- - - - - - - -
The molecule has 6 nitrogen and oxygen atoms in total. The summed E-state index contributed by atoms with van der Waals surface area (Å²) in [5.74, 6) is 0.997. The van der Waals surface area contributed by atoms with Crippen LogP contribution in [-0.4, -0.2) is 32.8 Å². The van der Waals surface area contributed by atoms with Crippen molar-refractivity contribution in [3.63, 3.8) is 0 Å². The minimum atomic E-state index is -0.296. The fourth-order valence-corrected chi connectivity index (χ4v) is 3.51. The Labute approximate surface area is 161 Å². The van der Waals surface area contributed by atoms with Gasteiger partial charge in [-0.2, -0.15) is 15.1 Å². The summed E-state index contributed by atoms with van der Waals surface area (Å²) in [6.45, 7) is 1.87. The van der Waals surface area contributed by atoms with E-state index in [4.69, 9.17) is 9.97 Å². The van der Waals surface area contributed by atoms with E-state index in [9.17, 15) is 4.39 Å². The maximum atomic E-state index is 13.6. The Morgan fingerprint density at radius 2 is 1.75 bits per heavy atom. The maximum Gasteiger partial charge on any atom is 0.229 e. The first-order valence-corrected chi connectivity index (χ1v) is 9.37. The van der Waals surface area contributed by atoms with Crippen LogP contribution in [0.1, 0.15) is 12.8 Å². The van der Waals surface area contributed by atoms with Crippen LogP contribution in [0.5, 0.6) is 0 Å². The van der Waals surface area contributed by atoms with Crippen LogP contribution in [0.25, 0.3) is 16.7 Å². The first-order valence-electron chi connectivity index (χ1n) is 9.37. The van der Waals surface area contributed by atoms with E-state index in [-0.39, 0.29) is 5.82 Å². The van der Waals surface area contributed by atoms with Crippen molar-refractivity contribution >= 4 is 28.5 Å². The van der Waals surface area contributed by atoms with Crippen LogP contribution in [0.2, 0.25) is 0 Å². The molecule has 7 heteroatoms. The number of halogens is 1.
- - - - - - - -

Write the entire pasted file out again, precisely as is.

The molecule has 6 nitrogen and oxygen atoms in total. The summed E-state index contributed by atoms with van der Waals surface area (Å²) in [5.74, 6) is 0.997. The van der Waals surface area contributed by atoms with Crippen LogP contribution in [-0.4, -0.2) is 32.8 Å². The van der Waals surface area contributed by atoms with Crippen molar-refractivity contribution in [3.63, 3.8) is 0 Å². The minimum atomic E-state index is -0.296. The fourth-order valence-corrected chi connectivity index (χ4v) is 3.51. The Labute approximate surface area is 161 Å². The van der Waals surface area contributed by atoms with Gasteiger partial charge in [-0.2, -0.15) is 15.1 Å². The summed E-state index contributed by atoms with van der Waals surface area (Å²) in [6.45, 7) is 1.87. The van der Waals surface area contributed by atoms with E-state index in [4.69, 9.17) is 9.97 Å². The van der Waals surface area contributed by atoms with E-state index in [9.17, 15) is 4.39 Å². The maximum atomic E-state index is 13.6. The Morgan fingerprint density at radius 2 is 1.75 bits per heavy atom. The maximum Gasteiger partial charge on any atom is 0.229 e. The first-order valence-corrected chi connectivity index (χ1v) is 9.37. The van der Waals surface area contributed by atoms with Crippen LogP contribution in [0.1, 0.15) is 12.8 Å². The van der Waals surface area contributed by atoms with Crippen LogP contribution in [0.5, 0.6) is 0 Å². The van der Waals surface area contributed by atoms with Crippen LogP contribution in [0.25, 0.3) is 16.7 Å². The first-order valence-electron chi connectivity index (χ1n) is 9.37. The van der Waals surface area contributed by atoms with E-state index in [-0.39, 0.29) is 5.82 Å². The van der Waals surface area contributed by atoms with Crippen molar-refractivity contribution >= 4 is 28.5 Å². The van der Waals surface area contributed by atoms with Crippen LogP contribution in [0.2, 0.25) is 0 Å². The molecule has 7 heteroatoms. The number of halogens is 1.